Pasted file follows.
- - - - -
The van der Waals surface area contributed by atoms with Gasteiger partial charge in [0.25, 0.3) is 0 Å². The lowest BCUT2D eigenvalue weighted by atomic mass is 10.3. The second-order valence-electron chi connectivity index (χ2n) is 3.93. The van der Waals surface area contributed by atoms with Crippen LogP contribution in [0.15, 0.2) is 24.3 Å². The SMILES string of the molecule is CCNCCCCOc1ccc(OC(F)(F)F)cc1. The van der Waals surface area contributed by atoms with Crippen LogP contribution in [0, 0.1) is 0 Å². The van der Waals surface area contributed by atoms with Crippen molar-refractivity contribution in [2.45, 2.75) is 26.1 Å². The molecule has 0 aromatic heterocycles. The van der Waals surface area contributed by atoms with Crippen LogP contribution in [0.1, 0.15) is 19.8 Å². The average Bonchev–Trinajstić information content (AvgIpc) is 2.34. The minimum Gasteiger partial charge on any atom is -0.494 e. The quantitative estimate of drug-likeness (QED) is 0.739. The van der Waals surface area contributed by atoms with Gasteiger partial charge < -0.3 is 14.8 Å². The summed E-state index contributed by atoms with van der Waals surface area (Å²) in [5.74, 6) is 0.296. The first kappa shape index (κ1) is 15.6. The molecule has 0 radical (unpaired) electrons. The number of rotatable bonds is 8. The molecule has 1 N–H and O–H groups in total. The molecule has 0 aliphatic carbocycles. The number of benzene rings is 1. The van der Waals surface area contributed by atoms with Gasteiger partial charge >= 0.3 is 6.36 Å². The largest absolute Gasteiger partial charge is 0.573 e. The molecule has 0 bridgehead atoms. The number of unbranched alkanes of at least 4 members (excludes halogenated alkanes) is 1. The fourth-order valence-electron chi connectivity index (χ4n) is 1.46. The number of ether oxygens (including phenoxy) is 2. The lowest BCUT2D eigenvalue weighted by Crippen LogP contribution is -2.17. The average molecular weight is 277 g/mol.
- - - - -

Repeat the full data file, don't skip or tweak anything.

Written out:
The van der Waals surface area contributed by atoms with Gasteiger partial charge in [0.25, 0.3) is 0 Å². The lowest BCUT2D eigenvalue weighted by atomic mass is 10.3. The second-order valence-electron chi connectivity index (χ2n) is 3.93. The van der Waals surface area contributed by atoms with Crippen LogP contribution in [0.15, 0.2) is 24.3 Å². The SMILES string of the molecule is CCNCCCCOc1ccc(OC(F)(F)F)cc1. The van der Waals surface area contributed by atoms with Crippen LogP contribution in [0, 0.1) is 0 Å². The van der Waals surface area contributed by atoms with Crippen molar-refractivity contribution in [2.45, 2.75) is 26.1 Å². The molecule has 0 aromatic heterocycles. The van der Waals surface area contributed by atoms with Crippen LogP contribution in [0.1, 0.15) is 19.8 Å². The average Bonchev–Trinajstić information content (AvgIpc) is 2.34. The minimum Gasteiger partial charge on any atom is -0.494 e. The quantitative estimate of drug-likeness (QED) is 0.739. The van der Waals surface area contributed by atoms with Gasteiger partial charge < -0.3 is 14.8 Å². The summed E-state index contributed by atoms with van der Waals surface area (Å²) in [5.74, 6) is 0.296. The first kappa shape index (κ1) is 15.6. The molecule has 0 radical (unpaired) electrons. The number of rotatable bonds is 8. The molecule has 1 N–H and O–H groups in total. The molecule has 0 aliphatic carbocycles. The number of benzene rings is 1. The van der Waals surface area contributed by atoms with Gasteiger partial charge >= 0.3 is 6.36 Å². The largest absolute Gasteiger partial charge is 0.573 e. The molecule has 0 bridgehead atoms. The number of unbranched alkanes of at least 4 members (excludes halogenated alkanes) is 1. The fourth-order valence-electron chi connectivity index (χ4n) is 1.46. The number of ether oxygens (including phenoxy) is 2. The lowest BCUT2D eigenvalue weighted by Crippen LogP contribution is -2.17. The average molecular weight is 277 g/mol.